They definitely trimmed what little fat there was on Full of Hell— Bloodlines is barely 40 minutes long, and invites immediate second listens. Bloodlines captures a young band starting to realize what they can do– and having the confidence to follow through with it. More bands should seek to refine their sound like this between releases.
Bloodlines is actually starting to piss me off, because I wanna wrap this review up, and I keep remembering parts I have to write about.
“One Last Nail” has a vaguely-creepy NWOBHM riff (like the end of Full of Hell‘s “Heavenless,”) and man… there’s that awesome, clean, detuned, fat-strings-having bass again… badass…! And there at 1:31 after another brief fast section, we slow waaaay down with an “Ugh!” from singer/guitarist Vincent Hausman, who is actually enunciating enough that you can often appreciate the quietly-disturbing turn to his lyrics [“One last nail, my coffin’s sailed…?”]
“Down So Low” is actually a bit catchy, and somewhat more atmospheric than the previous tunes, but there’s a very clear melody line through it…. “You’ve never prayed like this before….”
“Your Hell Begins” starts with blastbeat/hyper-tempo drums, of all things, while “With a Blade” has another mournful-groove/ doomy breakdown riff at about 3:16, and then about 3:54, with another “Huh!” from one Vincent Hausman, which sorta-breaksdown again, into an even simpler “Domination”-ish riff.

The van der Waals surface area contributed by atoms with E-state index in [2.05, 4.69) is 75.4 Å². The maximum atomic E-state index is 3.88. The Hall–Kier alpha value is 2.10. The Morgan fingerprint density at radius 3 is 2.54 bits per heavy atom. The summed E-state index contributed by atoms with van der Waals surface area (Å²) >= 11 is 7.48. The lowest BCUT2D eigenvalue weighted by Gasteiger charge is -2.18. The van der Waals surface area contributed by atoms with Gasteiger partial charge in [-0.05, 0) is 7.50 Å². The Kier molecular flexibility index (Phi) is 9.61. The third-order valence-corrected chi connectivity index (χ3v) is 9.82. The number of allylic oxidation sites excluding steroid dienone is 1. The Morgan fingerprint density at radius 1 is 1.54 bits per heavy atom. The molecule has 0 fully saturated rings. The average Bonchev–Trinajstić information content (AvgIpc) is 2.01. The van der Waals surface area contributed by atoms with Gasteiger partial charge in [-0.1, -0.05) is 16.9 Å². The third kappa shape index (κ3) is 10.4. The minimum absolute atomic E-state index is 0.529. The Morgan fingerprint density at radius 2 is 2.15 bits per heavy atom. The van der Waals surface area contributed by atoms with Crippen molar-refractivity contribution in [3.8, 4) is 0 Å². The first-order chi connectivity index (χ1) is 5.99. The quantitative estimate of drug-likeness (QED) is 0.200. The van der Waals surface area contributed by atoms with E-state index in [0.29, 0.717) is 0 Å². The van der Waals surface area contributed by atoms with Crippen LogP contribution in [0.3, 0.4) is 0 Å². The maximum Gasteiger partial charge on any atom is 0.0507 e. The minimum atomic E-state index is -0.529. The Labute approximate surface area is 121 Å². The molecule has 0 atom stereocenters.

“Of War” spits out yet another awesome riff at around 2:00, and “The Mouth of Madness” is Pantera if they were from Norway in the early 80s and loved Bathory. Fucking wow.
Closer, “Embrace Your Nerve” begins with an awesome downslide into the main riff, one awesome in and of itself, and the chorus sounds like a slowed-down version of every other NWOBHM record (yes, record) in 1982….
I think the overall crux of this review is– Howl spit them some mad riff, yo.
I don’t know how I can recommend them more highly than this.
I keep replaying little sections here and there just to re-experience them; this is fun stuff.
The last time I kept saying “Holy shit, that was cool,” this often (especially on first listen) was listening to Revocation’s Chaos of Forms almost two years ago. There have been many good albums since then of course, but none keep making me go, “Fucking sweeeet, brah, mein broheim…” like this. Anything whose appreciation makes me sound like a frat guy is definitely worth your time.
And Holy shit: every listen just gets Goddamned/Satanapproved better.
Bloodlines, sonically/master speaking, fucking vibrates— Howl love to stay on their lowest note, and you can practically smell the shit they’re forcing out of you… brown notes for everyone!
That’s my unofficial subtitle of Bloodlines: Brown Notes for Everyone.
This is one of the longest articles about a single album I’ve written: it doesn’t matter if you read it (that’s why I highlighted certain parts, so you could skim)– just get the damn thing already.
There’s two more albums coming out soon this year, Ghost’s Infestissumum, and Orchid’s The Mouths of Madness (30 years after first exposure and Lovecraft references still rope me in); if those don’t rock me like this, or something doesn’t really surprise me later on in the year, this is the best of 2013.
I don’t care it’s fucking February.